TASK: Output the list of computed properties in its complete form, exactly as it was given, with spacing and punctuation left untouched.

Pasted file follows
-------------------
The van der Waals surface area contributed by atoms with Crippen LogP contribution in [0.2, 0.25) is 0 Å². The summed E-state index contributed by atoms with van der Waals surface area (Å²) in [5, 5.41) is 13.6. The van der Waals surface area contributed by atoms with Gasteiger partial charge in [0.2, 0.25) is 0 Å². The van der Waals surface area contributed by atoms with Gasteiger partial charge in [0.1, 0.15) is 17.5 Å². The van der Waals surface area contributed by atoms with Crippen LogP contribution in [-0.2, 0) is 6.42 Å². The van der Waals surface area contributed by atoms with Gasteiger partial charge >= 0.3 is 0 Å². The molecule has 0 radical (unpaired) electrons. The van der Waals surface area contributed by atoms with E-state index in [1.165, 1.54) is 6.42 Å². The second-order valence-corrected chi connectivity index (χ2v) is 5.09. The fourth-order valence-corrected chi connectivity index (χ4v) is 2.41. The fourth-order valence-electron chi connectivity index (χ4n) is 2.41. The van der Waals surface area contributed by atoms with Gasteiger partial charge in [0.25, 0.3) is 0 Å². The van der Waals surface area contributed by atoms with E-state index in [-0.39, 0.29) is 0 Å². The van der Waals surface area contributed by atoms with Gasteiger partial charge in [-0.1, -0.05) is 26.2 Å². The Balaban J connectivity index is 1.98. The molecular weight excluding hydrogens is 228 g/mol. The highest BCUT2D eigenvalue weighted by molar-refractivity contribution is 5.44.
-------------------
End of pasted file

The van der Waals surface area contributed by atoms with Crippen LogP contribution in [0.2, 0.25) is 0 Å². The summed E-state index contributed by atoms with van der Waals surface area (Å²) in [5, 5.41) is 13.6. The van der Waals surface area contributed by atoms with Gasteiger partial charge in [0.2, 0.25) is 0 Å². The van der Waals surface area contributed by atoms with Gasteiger partial charge in [0.1, 0.15) is 17.5 Å². The van der Waals surface area contributed by atoms with Crippen LogP contribution in [-0.2, 0) is 6.42 Å². The van der Waals surface area contributed by atoms with Gasteiger partial charge >= 0.3 is 0 Å². The molecule has 0 radical (unpaired) electrons. The van der Waals surface area contributed by atoms with E-state index in [1.165, 1.54) is 6.42 Å². The second-order valence-corrected chi connectivity index (χ2v) is 5.09. The fourth-order valence-corrected chi connectivity index (χ4v) is 2.41. The fourth-order valence-electron chi connectivity index (χ4n) is 2.41. The van der Waals surface area contributed by atoms with Gasteiger partial charge in [0.25, 0.3) is 0 Å². The van der Waals surface area contributed by atoms with E-state index in [-0.39, 0.29) is 0 Å². The van der Waals surface area contributed by atoms with Gasteiger partial charge in [-0.1, -0.05) is 26.2 Å². The Balaban J connectivity index is 1.98. The molecular weight excluding hydrogens is 228 g/mol. The highest BCUT2D eigenvalue weighted by molar-refractivity contribution is 5.44.